Research into the basic mechanisms of photosynthesis has a long and distinguished history and has consistently been at the forefront of science. The success of this research, particularly in recent years, suggests that photosynthesis may turn out to be the first complex biological system to have its structure, function, and regulation described in rigorous chemical terms at the atomic level. It is likely that such knowledge will help us to tackle perhaps the most vital problem facing mankind, namely our need for a continuous and nonpolluting source of energy. The benefit may come by providing a "blueprint"for new technologies able to carry out efficient conversion of solar energy based on the principles of biological systems, and/or creating highly efficient "energy crops" sufficiently hardy to grow in a wide range of environments. The former is likely to involve new developments in material sciences while the latter will call on the rapidly advancing techniques of genetic engineering.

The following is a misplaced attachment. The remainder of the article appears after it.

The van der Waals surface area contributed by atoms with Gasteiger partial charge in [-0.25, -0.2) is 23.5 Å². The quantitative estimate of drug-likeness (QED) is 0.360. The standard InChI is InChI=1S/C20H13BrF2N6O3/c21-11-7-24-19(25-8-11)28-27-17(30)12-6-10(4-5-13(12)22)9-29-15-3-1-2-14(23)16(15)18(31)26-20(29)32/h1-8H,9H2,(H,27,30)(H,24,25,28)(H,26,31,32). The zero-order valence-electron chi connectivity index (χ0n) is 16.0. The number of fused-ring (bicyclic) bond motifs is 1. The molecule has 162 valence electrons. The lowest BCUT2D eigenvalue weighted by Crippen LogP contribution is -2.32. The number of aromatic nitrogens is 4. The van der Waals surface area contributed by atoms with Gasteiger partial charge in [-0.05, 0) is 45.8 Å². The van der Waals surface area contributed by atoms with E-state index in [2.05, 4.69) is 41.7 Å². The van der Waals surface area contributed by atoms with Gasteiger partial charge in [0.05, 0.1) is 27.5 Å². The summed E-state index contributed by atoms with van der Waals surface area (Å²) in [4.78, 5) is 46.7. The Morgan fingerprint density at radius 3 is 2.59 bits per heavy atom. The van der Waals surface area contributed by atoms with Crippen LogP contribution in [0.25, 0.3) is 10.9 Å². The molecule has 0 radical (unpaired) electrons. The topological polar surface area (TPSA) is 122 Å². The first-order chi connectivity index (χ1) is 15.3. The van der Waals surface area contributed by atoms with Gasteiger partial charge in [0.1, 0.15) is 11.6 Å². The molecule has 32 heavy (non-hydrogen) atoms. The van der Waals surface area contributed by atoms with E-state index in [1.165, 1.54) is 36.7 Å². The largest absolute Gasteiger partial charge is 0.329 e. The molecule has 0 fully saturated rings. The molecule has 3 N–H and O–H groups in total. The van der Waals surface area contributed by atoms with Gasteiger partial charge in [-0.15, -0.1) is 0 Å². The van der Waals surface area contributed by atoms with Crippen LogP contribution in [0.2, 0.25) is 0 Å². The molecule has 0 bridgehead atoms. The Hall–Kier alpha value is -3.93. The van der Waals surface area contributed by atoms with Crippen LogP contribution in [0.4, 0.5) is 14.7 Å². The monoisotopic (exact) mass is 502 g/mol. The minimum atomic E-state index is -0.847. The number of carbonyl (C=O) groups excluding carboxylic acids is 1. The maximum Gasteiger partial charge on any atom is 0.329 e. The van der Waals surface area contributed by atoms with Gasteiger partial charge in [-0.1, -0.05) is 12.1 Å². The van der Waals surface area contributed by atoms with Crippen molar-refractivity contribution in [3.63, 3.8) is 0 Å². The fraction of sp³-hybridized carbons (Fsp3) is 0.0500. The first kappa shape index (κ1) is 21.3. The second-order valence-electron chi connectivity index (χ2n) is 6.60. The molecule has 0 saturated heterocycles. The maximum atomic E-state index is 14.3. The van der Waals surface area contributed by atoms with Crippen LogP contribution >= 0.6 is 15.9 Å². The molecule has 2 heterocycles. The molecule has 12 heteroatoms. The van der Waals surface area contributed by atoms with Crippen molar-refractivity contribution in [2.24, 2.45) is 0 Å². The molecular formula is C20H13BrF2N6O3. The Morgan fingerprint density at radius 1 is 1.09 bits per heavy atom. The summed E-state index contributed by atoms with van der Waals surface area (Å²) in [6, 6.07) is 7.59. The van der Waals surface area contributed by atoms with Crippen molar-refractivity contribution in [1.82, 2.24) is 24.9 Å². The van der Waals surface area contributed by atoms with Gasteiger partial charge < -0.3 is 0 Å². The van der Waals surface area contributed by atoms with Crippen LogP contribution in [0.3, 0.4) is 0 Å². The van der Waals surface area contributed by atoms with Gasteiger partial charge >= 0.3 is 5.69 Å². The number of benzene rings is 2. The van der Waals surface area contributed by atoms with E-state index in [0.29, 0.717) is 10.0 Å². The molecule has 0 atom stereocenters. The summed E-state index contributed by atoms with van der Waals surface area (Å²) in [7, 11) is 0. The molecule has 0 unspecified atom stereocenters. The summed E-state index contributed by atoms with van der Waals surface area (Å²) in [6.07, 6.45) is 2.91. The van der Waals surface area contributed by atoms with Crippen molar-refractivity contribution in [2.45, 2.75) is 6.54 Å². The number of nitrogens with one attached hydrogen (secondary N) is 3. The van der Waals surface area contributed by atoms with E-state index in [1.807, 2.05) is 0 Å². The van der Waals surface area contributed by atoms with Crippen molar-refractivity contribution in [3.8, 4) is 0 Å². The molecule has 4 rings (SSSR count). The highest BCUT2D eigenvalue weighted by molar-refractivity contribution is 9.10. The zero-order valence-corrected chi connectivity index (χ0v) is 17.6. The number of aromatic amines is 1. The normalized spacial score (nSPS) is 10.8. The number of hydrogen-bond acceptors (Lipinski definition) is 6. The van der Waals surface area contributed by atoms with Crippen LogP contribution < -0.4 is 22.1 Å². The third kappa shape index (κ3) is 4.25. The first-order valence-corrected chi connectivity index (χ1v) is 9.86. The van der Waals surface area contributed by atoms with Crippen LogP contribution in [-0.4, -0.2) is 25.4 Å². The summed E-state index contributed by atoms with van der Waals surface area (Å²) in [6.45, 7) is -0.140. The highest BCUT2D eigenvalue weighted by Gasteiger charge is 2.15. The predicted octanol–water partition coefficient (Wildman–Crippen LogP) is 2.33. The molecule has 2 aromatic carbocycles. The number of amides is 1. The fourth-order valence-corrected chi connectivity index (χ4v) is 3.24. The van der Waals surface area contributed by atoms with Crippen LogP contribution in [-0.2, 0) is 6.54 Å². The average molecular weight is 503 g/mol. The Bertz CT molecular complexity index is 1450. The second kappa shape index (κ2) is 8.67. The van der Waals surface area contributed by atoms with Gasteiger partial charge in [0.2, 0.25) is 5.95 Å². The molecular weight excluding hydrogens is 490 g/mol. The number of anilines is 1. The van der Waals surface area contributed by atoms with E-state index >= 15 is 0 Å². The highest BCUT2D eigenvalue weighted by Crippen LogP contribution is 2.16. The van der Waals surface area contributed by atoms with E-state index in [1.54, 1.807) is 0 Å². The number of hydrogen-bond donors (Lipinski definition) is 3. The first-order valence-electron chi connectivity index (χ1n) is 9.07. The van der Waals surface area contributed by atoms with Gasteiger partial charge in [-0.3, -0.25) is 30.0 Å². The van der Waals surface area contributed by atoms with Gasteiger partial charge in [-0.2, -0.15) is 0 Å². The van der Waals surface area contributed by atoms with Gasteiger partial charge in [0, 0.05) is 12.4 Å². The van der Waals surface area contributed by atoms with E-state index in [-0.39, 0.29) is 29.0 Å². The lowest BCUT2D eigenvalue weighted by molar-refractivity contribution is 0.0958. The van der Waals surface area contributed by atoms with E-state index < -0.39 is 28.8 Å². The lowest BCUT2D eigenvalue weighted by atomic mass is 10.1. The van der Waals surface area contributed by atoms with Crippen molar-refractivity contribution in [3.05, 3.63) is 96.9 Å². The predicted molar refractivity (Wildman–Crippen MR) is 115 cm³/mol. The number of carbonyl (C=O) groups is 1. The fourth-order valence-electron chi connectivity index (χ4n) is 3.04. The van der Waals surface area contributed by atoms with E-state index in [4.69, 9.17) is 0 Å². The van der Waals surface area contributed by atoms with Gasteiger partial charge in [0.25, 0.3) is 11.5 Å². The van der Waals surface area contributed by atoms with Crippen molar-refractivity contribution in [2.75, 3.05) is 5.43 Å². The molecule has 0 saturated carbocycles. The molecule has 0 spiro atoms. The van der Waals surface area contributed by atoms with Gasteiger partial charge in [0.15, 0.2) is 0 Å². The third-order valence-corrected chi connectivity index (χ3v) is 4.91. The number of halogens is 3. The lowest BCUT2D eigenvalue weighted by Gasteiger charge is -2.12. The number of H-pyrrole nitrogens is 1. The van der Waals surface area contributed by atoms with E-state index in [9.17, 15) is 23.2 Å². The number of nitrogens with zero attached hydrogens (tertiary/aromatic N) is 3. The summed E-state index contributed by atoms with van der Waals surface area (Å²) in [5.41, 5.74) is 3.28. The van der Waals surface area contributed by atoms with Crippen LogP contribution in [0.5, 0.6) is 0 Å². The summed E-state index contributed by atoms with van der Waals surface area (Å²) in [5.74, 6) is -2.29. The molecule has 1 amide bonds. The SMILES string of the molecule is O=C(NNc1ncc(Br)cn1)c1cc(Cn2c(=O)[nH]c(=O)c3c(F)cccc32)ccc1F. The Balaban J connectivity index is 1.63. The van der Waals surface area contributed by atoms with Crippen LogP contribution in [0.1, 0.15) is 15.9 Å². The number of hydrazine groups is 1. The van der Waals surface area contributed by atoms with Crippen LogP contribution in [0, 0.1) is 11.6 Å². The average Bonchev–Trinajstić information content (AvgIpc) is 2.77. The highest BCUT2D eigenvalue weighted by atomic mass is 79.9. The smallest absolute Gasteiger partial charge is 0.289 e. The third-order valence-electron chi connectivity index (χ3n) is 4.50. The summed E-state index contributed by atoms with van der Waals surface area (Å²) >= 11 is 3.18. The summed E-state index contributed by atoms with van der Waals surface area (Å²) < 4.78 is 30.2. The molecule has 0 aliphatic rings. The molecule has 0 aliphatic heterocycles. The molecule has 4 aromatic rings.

The contents of this volume review some of the most important developments which are a part of the drive towards the overall goal of obtaining the complete description of the photosynthetic processes at the molecular level. The topics covered have been carefully selected and represent the wide spectrum of the subject.
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